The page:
Tuesday, 2 December 2014

chemicals on the fields around us..is thisa big contributor to the reason for the rise in cancer



 Beautiful isn't it..but look again.
The whole of this field is subjected to drenching with a herbicide that kills everything in its path at least twice a year...

and this one



and these...as far as the eye can see



The dogs are not allowed onto these fields at all. This is Tata being naughty about a month or more after the spraying... My daughter knows 11 young women with cancer..true they don't live around here but if this is normal practice throughout the country maybe the reason lies in this chemical sodden direction!!

Monday, 11 August 2014

Clearing the Black Thorn

Well after tackling one huge clump of brambles at the end of the winter it's now time to face up to the black thorn..pass the leather gauntlets and armour plating .....

Taken early summer before cutting the grass and weeds 
A long line of black thorn ..very daunting!


Amazing boy, Jack came with his little tractor and topped the field..what a sweetheart! So now I can see how invasive the wretched black thorn actually is.

There used to be a regular post and rail fence along this boundary...!!!

And on the opposite boundary there are now huge encroaching brambles!!! Will leave this to fruit then the loppers will be brought out!





Somewhere inside this mass is a perfectly nice water trough!!



Looks like the fairies have been here but it's thistle seeds!!

The beautiful field that we back onto

and bunnies are in residence!

The chooks live just the other side of this 'hedge'.and the house is down there too

Monday, 16 June 2014

A celebration of girls

Vics took this group selfie and I think captured us rather well..my gorgeous, gorgeous girls.

Monday, 5 May 2014

A Spring walk along the Downs May 2014

Cowslips just by our gate

Dead Nettle soft and gentle unlike their stinging cousins

Wild Garlic or Ramsons that Ross McNicol makes delicious meals from.and this recipe pinched from River Cottage isn't half bad too;
  • 100g freshly picked wild garlic leaves
  • 50g shallot, spring onions or leeks
  • 50g shelled walnuts
  • 200 ml olive oil, sunflower oil or rapeseed oil
  • 50-60g mature hard cheese (Quick’s goats cheese , Parmesan or similar hard, mature cheese), finely grated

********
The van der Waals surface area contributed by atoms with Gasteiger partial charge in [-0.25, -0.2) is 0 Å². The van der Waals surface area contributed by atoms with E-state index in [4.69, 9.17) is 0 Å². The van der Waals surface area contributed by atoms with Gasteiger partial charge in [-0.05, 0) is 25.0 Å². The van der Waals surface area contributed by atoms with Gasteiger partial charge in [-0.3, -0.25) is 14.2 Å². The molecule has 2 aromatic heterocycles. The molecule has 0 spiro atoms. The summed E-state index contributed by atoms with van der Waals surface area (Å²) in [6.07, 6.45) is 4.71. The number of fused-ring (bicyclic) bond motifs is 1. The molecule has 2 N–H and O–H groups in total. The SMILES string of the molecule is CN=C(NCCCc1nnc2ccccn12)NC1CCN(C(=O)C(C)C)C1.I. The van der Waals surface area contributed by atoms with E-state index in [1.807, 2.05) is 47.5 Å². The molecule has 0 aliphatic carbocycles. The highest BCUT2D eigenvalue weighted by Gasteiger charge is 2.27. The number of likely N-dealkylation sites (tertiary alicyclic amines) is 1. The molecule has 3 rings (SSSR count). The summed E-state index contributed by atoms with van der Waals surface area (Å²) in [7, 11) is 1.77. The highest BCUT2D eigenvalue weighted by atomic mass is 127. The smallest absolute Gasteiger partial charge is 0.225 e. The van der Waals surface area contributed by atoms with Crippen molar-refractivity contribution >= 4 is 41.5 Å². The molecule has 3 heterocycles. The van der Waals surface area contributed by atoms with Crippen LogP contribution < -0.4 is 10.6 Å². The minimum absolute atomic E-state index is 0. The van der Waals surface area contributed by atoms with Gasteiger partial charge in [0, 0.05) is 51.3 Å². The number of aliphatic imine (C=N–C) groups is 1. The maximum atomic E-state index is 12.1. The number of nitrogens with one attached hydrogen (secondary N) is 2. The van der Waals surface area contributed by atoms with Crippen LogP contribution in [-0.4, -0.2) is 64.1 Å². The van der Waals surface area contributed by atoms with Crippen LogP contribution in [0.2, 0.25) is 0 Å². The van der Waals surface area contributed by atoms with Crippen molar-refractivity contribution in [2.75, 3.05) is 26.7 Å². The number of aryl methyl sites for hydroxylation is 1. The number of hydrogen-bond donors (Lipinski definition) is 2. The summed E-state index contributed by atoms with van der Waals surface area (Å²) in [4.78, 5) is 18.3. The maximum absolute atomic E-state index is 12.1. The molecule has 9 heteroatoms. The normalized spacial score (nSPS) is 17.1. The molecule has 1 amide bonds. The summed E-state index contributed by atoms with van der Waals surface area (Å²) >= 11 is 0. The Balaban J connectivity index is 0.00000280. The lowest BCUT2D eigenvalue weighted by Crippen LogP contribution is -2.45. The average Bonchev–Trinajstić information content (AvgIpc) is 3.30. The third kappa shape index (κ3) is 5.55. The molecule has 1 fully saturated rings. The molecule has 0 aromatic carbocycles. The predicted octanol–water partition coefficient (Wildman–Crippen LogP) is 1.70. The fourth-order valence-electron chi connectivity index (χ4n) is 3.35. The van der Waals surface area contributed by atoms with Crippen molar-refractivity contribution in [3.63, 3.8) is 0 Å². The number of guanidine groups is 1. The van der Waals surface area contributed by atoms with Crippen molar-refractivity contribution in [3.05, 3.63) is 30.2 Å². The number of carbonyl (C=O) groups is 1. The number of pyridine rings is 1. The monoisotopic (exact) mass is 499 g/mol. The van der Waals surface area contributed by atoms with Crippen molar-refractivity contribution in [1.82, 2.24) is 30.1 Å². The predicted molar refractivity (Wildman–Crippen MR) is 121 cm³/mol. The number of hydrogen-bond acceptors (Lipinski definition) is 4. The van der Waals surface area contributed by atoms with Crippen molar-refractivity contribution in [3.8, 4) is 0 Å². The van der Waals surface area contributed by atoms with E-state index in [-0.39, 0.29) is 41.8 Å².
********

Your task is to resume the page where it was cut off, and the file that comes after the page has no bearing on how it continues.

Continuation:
• ½ - 1 teaspoon sea salt
  • ½ teaspoon sugar

  •  Directions
    Start by picking the leaves over and discarding any coarse stalks, damaged leaves or any stray pieces of grass (you don’t need to wash unless you’ve picked from road side verges). Place in food processor along with walnuts, shallot and 150 ml oil. Blitz for about a minute until the everything is finely chopped up. Fold in the grated cheese, salt and sugar Fill into clean sterilised jars to within 5-7 cm of the top of jar. Make sure you press down firmly with the back of a spoon to remove any pockets of air (trapped air can cause contamination) allowing sufficient room to swirl the remaining oil over the top of the pesto to seal the surface. When you come to use the pesto, stir it well before spooning out. Make sure the surface of any pesto remaining in the jar is completely covered with oil before you return to the fridge. (this is very important if it is to keep well).
The oval shaped and strongly flavoured leaves of wild garlic (Alium ursinum) are one of the first wild foods of the year we can get out there to harvest. Usually found in moist, wooded shaded areas the leaves are easily identified by their typical and overpowering aroma (smells of garlic) and are sometimes referred to as Ramsons. This spring pesto is full of gutsy flavour and can be used with pasta, spread on crostini, served with crudit̩s used in omelettes, swirled into soups and stews. Keep it in the fridge for up to 3 weeks Рthis recipe makes 5 x 200g jars, so any extra can easily be frozen in small containers so you can go wild with garlic throughout the year.

Thanks PamJam

Dandy Lions make tangy salad leaves too..when I was little we'd chase each other squealing.."Wet the bed wet the bed" It was only later I found they are diuretic!
The stinging nettles nestled amongst them also make great veggies and lovely soup.


 Red Campion always look so pretty
A lady bird on early cow parsnip. My horse loved to munch on this if he could grab mouthfuls as we strolled along.

I think that's Speedwell hiding shyly


A wonderful, stinky swirl of wild garlic in the woods with bluebells nodding amongst the pungent white flowers





Bluebells dingaling

Forgetmenots and campion

And home to apple blossom so sweet even though it is rather boring Golden Delicious..there are other more scrummy kinds in the garden but these are good too.